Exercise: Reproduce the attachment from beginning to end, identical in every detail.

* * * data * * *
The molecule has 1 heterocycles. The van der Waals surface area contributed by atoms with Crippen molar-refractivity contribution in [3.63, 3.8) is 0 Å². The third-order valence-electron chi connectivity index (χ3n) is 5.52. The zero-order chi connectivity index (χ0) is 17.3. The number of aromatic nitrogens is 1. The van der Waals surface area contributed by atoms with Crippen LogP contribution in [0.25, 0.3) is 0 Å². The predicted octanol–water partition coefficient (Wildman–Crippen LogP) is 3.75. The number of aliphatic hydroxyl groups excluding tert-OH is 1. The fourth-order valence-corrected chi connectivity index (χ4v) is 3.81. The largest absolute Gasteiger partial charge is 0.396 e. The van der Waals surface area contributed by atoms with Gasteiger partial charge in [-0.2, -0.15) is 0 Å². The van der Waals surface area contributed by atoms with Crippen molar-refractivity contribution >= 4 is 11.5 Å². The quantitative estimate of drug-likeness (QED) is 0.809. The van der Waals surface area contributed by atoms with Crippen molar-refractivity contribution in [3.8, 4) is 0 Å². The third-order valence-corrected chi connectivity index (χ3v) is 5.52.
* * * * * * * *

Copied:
The molecule has 1 heterocycles. The van der Waals surface area contributed by atoms with Crippen molar-refractivity contribution in [3.63, 3.8) is 0 Å². The third-order valence-electron chi connectivity index (χ3n) is 5.52. The zero-order chi connectivity index (χ0) is 17.3. The number of aromatic nitrogens is 1. The van der Waals surface area contributed by atoms with Crippen LogP contribution in [0.25, 0.3) is 0 Å². The predicted octanol–water partition coefficient (Wildman–Crippen LogP) is 3.75. The number of aliphatic hydroxyl groups excluding tert-OH is 1. The fourth-order valence-corrected chi connectivity index (χ4v) is 3.81. The largest absolute Gasteiger partial charge is 0.396 e. The van der Waals surface area contributed by atoms with Gasteiger partial charge in [-0.2, -0.15) is 0 Å². The van der Waals surface area contributed by atoms with Crippen molar-refractivity contribution >= 4 is 11.5 Å². The quantitative estimate of drug-likeness (QED) is 0.809. The van der Waals surface area contributed by atoms with Crippen molar-refractivity contribution in [3.8, 4) is 0 Å². The third-order valence-corrected chi connectivity index (χ3v) is 5.52.